Just when it seemed that the NFL may be ready to hand JaMarcus Russell a second chance, the opportunity was squandered.
The former NFL Draft No. 1 pick was arrested Monday in Mobile, Ala., for drug possession. Russell had a codeine syrup that was not prescribed. The arrest was made as part of an ongoing investigation.
The Jets, Vikings, Bengals, and Saints had all been rumored to be interested in bringing in Russell to try out for a backup job.
That interest has dried up, just the latest in a string of self-inflicted wounds by Russell. Very little has gone right for the man who Mel Kiper once said could throw 50 yards from his knees.
The history of mistakes and missteps is staggering.
This is the one unblemished part of Russell's record.
He started every game for four years at Lillie B. Williamson High School in Mobile. He led his team to the state title game as a freshman and the state semifinals as a sophomore.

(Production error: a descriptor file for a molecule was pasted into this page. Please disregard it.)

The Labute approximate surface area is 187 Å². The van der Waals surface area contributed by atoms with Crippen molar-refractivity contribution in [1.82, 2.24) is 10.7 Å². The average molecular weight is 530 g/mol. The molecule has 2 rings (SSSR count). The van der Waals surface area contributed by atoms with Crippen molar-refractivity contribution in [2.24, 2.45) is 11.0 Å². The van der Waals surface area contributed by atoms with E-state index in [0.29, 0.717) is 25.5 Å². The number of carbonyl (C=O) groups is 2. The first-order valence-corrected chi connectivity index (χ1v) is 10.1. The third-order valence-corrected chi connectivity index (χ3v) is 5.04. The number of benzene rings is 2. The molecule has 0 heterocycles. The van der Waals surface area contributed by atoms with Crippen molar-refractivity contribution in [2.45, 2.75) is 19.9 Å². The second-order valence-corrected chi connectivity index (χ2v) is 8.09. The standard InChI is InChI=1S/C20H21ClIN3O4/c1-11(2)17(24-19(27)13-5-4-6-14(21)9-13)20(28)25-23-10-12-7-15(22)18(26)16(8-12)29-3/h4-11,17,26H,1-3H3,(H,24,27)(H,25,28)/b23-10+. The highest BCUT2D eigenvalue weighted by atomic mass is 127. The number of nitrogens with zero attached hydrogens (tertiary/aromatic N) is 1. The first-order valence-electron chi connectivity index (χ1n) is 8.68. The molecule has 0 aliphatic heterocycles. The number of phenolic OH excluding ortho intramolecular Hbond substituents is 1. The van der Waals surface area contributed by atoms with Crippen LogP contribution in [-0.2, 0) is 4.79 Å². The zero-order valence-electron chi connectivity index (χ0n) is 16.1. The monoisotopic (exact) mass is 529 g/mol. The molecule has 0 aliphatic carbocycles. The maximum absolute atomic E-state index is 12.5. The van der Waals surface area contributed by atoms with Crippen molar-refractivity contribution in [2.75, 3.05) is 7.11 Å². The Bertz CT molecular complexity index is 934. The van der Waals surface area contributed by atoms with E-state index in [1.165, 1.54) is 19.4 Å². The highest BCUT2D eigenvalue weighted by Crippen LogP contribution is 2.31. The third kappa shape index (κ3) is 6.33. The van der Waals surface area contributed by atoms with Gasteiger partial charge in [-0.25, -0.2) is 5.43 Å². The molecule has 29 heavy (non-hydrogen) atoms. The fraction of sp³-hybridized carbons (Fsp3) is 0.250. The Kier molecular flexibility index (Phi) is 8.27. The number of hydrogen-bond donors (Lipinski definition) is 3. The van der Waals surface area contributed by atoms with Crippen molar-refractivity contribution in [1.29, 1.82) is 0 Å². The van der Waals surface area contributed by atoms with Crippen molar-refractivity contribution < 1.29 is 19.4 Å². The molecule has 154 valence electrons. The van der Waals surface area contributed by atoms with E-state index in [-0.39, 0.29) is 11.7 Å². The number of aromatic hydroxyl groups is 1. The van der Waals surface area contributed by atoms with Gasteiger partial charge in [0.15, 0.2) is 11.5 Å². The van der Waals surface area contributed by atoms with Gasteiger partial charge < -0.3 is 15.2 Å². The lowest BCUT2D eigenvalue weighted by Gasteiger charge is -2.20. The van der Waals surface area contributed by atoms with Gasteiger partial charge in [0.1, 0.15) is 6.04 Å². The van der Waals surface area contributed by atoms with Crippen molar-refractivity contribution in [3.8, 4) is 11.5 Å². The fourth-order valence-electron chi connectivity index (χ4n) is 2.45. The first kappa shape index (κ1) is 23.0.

He was a Parade All-American honorable mention as a senior and finished with 10,774 yards, a state career yardage record that still stands today.
Russell redshirted his freshman year in 2003 and was the backup through much of 2004.
He was the team's starting QB heading into the 2005 season and led the Tigers to a 10-1 record and a run to the SEC Championship Game.
Russell injured his shoulder in a loss to Georgia in the SEC Championship Game.
There was much chatter during the weeks leading up to the team's Peach Bowl game. Rumors from LSU insiders said that Russell was not working hard enough while rehabbing his shoulder.
Coaches backed up Russell's efforts, but still decided to start Matt Flynn in a 40-3 win over Miami.
Russell rebounded in 2006 to lead the Tigers to a 10-2 record and had the biggest game of his career in the Allstate Sugar Bowl. He threw for 350 yards and scored three touchdowns in a 41-14 rout of Notre Dame.
His draft stock soared after the game. A first-team selection to the All-SEC team didn't hurt either.
Russell decided to enter the 2007 NFL Draft and wowed scouts at his pro day leading up to the draft.